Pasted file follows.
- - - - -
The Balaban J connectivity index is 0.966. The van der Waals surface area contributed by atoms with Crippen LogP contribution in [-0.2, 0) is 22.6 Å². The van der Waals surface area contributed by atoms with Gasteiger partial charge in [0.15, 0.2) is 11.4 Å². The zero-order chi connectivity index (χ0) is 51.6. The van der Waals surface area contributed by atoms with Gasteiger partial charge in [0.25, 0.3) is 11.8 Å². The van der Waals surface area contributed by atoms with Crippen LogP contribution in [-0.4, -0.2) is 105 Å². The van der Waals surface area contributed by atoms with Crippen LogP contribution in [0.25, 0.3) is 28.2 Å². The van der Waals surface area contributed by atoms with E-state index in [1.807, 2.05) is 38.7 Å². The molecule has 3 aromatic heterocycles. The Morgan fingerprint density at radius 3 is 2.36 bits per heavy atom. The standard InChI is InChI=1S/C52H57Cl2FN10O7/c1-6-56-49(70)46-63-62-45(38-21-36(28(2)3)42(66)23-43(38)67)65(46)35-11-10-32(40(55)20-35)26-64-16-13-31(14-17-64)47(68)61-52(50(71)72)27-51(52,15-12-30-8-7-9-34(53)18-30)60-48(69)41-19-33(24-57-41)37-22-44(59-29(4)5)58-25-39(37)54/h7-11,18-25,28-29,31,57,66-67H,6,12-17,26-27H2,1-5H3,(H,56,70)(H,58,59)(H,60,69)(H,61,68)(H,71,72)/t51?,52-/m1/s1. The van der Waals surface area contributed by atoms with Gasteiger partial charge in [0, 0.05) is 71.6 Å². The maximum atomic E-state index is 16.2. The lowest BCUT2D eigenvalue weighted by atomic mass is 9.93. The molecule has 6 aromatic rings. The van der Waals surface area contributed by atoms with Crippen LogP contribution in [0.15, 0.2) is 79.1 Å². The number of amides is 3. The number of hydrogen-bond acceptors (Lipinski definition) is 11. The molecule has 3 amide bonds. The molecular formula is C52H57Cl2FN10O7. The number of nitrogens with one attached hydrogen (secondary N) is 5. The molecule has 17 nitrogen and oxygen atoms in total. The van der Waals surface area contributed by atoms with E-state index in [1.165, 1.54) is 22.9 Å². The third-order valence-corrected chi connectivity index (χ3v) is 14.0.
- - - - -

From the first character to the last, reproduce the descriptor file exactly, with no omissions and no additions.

The Balaban J connectivity index is 0.966. The van der Waals surface area contributed by atoms with Crippen LogP contribution in [-0.2, 0) is 22.6 Å². The van der Waals surface area contributed by atoms with Gasteiger partial charge in [0.15, 0.2) is 11.4 Å². The zero-order chi connectivity index (χ0) is 51.6. The van der Waals surface area contributed by atoms with Gasteiger partial charge in [0.25, 0.3) is 11.8 Å². The van der Waals surface area contributed by atoms with Crippen LogP contribution in [-0.4, -0.2) is 105 Å². The van der Waals surface area contributed by atoms with Crippen LogP contribution in [0.25, 0.3) is 28.2 Å². The van der Waals surface area contributed by atoms with E-state index in [1.807, 2.05) is 38.7 Å². The molecule has 3 aromatic heterocycles. The Morgan fingerprint density at radius 3 is 2.36 bits per heavy atom. The standard InChI is InChI=1S/C52H57Cl2FN10O7/c1-6-56-49(70)46-63-62-45(38-21-36(28(2)3)42(66)23-43(38)67)65(46)35-11-10-32(40(55)20-35)26-64-16-13-31(14-17-64)47(68)61-52(50(71)72)27-51(52,15-12-30-8-7-9-34(53)18-30)60-48(69)41-19-33(24-57-41)37-22-44(59-29(4)5)58-25-39(37)54/h7-11,18-25,28-29,31,57,66-67H,6,12-17,26-27H2,1-5H3,(H,56,70)(H,58,59)(H,60,69)(H,61,68)(H,71,72)/t51?,52-/m1/s1. The van der Waals surface area contributed by atoms with Gasteiger partial charge in [0, 0.05) is 71.6 Å². The maximum atomic E-state index is 16.2. The lowest BCUT2D eigenvalue weighted by atomic mass is 9.93. The molecule has 6 aromatic rings. The van der Waals surface area contributed by atoms with Crippen LogP contribution in [0.15, 0.2) is 79.1 Å². The number of amides is 3. The number of hydrogen-bond acceptors (Lipinski definition) is 11. The molecule has 3 amide bonds. The molecular formula is C52H57Cl2FN10O7. The number of nitrogens with one attached hydrogen (secondary N) is 5. The molecule has 17 nitrogen and oxygen atoms in total. The van der Waals surface area contributed by atoms with E-state index in [1.165, 1.54) is 22.9 Å². The third-order valence-corrected chi connectivity index (χ3v) is 14.0.